When a child gets killed, it gets our attention. Consider the words of Nicholas Scopetta, former Executive Director of The Administration of Children’s Services: “people may not understand the intricacies of the system, but they certainly know when a child is killed.”
It’s true. We put down our coffee cup, lift our heads from the paper, take pause in our morning commute. With friends and co-workers, we debate (institutional reform vs. personal responsibility); at home, we reconsider our practice of discipline; in our minds, for the briefest of moments, we become aware of the horror of losing a child and we are enraged. But in time—in a week or two—we move on. As we have to.
The media attention and ensuing public outrage over Nixzmary Brown’s death is warranted and overdue. As a direct result of this story, we are seeing a dramatic increase in reports of child abuse as well as much needed inquiry into improving our system of child welfare. However, success cannot only be measured in number of reports called in, nor can it be measured in a lower child death rate.
What about the tens of thousands of New York City children who survive child abuse each year? More often than not, children who experience violence in the home are left with deep psychological wounds; many develop posttraumatic stress. So, while we have your attention, let’s also save the children who have survived.
Take a look at the 10 year old boy, afraid to go to school, incontinent after being repeatedly raped by his uncle; the 15 year old who beats his younger brother to a pulp, the way he was taught by his father; or the 6 year old boy who has learned, through years of repeated beatings, to detach his mind from his body, now unable to feel pain of any kind. These are the living Nixzmary Browns.
They become depressed and anxious. They are irritable; they start fights. They may not sleep, and when they do, they may have nightmares. They may become psychically numb to the world, shut out their friends, no longer able to enjoy life. These children often have a sense of foreshortened future. Their world view is shot. They no longer trust in humanity or themselves. How can a child make sense of a world where caretakers try to hurt or kill children?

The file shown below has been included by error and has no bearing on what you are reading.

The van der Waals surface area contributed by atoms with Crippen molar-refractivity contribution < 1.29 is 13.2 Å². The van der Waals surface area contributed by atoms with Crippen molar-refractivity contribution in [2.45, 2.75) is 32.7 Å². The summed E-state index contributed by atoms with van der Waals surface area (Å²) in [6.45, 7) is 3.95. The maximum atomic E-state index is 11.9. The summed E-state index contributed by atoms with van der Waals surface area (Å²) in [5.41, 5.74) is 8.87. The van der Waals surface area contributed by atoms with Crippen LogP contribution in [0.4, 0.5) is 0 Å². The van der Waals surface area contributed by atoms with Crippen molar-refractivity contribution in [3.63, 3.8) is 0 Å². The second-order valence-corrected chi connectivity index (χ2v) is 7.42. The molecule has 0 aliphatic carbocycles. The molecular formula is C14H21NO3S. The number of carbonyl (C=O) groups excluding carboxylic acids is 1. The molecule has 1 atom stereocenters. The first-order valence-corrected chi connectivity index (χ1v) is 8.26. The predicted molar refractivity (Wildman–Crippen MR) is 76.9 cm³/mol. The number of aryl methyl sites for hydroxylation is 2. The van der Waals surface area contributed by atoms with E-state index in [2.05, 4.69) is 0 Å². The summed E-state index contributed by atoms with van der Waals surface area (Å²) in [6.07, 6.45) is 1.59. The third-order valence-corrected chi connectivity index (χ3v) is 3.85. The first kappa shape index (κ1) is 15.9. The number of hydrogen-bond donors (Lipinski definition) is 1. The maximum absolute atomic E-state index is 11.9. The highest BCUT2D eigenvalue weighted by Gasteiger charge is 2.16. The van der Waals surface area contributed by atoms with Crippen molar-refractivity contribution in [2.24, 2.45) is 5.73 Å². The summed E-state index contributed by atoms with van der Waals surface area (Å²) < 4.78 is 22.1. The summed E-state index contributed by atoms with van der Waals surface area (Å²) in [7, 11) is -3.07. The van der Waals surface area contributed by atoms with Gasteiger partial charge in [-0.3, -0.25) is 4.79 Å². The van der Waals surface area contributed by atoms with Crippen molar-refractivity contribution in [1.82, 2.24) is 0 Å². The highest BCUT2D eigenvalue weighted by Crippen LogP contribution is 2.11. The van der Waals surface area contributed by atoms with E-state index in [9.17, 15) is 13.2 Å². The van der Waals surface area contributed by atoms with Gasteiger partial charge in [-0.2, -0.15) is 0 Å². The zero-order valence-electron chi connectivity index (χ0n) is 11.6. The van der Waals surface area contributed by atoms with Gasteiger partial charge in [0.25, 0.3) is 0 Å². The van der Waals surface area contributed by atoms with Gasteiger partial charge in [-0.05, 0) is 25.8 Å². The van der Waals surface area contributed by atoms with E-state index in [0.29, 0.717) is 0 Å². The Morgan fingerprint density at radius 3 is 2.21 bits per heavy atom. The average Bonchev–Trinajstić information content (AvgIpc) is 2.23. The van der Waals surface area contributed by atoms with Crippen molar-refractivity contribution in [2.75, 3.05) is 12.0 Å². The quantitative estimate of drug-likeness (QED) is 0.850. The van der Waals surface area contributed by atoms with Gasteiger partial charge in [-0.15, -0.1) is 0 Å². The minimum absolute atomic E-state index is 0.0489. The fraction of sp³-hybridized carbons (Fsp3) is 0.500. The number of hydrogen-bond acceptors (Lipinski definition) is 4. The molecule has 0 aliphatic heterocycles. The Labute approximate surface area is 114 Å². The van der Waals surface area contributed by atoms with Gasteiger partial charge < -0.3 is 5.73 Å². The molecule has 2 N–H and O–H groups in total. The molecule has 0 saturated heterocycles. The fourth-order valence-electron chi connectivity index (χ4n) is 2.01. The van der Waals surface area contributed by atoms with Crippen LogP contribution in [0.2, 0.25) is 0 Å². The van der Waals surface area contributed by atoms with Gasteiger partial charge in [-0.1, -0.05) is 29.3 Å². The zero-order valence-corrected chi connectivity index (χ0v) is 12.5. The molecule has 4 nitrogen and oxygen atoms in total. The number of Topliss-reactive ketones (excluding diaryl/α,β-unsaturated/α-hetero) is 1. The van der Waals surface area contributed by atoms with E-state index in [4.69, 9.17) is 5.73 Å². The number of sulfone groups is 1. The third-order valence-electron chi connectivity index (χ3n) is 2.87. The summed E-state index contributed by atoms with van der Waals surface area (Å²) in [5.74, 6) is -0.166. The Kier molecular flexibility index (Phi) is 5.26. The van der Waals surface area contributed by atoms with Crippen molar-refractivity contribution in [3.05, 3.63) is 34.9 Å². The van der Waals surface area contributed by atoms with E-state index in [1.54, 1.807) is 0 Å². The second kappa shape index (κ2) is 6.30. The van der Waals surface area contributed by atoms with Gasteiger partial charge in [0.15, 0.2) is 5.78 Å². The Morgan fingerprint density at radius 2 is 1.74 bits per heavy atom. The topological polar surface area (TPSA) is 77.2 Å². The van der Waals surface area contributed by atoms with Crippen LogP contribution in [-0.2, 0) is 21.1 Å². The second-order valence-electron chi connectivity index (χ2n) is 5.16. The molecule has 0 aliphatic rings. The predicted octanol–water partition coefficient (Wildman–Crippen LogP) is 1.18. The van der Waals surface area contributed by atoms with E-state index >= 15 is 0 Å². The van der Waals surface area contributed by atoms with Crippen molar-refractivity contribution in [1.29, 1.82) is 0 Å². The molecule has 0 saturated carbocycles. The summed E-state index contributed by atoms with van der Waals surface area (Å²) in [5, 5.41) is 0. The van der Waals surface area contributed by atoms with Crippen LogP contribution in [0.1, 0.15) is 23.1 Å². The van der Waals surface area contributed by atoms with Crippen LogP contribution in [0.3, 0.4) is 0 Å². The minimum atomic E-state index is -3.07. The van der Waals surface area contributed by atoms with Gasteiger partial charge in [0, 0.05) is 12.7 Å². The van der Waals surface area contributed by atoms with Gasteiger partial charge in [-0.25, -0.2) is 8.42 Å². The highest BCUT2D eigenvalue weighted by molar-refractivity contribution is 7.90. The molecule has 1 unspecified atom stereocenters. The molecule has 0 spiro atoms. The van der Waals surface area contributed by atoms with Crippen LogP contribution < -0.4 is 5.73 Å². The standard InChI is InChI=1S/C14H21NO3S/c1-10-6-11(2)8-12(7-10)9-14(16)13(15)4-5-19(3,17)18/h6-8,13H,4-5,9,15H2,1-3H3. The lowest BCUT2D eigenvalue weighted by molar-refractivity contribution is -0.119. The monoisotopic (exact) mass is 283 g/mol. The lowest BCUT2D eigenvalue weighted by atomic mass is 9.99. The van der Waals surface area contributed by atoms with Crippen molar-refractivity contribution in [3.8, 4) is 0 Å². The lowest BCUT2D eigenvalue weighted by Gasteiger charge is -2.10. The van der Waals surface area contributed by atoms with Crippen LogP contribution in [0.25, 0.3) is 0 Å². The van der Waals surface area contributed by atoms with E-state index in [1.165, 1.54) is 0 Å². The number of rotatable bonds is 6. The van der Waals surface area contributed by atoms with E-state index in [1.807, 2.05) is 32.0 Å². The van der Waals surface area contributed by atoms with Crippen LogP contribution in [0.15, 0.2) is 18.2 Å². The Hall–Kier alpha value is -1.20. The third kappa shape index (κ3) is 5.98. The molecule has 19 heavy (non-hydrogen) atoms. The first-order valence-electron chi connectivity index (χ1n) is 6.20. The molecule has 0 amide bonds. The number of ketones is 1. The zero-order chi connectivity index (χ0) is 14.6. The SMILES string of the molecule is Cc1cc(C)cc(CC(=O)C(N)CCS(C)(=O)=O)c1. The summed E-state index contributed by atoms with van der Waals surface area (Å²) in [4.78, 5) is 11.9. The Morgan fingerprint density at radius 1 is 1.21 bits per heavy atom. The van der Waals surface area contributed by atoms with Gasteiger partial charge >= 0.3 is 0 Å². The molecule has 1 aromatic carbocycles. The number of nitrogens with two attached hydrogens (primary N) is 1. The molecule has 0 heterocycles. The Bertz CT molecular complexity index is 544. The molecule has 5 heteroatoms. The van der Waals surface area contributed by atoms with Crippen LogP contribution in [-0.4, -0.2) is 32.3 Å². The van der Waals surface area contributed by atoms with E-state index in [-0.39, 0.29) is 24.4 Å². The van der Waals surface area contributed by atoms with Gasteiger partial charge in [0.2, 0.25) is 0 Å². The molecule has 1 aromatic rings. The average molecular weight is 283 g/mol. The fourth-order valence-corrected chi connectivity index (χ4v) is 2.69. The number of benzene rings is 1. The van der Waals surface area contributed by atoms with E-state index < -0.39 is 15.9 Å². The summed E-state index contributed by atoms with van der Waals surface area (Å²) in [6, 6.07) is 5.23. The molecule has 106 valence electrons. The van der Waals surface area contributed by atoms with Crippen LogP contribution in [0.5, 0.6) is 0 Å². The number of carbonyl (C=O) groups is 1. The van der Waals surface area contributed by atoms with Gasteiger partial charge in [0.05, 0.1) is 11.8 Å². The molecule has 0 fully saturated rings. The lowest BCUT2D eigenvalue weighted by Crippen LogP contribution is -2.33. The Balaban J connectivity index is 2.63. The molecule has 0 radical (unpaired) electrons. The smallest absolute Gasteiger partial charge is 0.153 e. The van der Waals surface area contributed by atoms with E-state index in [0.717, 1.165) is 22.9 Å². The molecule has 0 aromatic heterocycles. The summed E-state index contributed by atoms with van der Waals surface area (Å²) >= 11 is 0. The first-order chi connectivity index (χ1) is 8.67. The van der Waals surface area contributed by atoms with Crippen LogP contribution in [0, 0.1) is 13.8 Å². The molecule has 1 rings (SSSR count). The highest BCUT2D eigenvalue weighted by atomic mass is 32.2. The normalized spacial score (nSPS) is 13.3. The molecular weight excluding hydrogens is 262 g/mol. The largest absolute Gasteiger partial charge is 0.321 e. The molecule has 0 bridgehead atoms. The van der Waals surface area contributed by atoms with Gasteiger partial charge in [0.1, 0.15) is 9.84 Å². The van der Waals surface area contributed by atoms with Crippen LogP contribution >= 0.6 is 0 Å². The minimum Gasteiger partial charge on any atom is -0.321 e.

We need to address the psychological symptoms resulting from the trauma that these children have endured. Once these children are in a safe place, they need to be taught how to live, play, and love again. They need to know that, although their caretakers have hurt them, the world has not abandoned them.
We open our checkbooks—and some of us volunteer—to help children in Darfur, in New Orleans, in Tsunami-ravaged South East Asia, in lower Manhattan. This trauma is visible to us. But now that we have a global understanding of the psychological consequences of the trauma inherent in war, in natural disasters, in international terrorism, we bear the responsibility to also consider the psychological consequences of the trauma in a physically abusive home.
In the fight against racism, Martin Luther King said, “No American is without responsibility.” He challenged all Americans to fight for justice and racial equality. I look forward to the day when we have a leader—a Martin Luther King—who calls on each one of us to champion the silent plight of the abused child.
Until then, let’s keep the attention on Nixzmary alive long enough to foster a greater understanding that child abuse is trauma; long enough for parents to get treatment for their children, for mental health professionals to properly diagnose and treat PTSD, and for children to recover. We just might push forward our evolution to a species that cares as much for its wounded as mourns for its dead.
Nixzmary Brown’s legacy comes from her death. Had her 7 year old body survived the beatings at the hands of her step-father, she would merely be another child, victim of child abuse, far less famous, far more in need of attention.
© Copyright 2009 by Lissa Hunsicker, LCSW, therapist in Brooklyn, New York. All Rights Reserved. Permission to publish granted to GoodTherapy.org.
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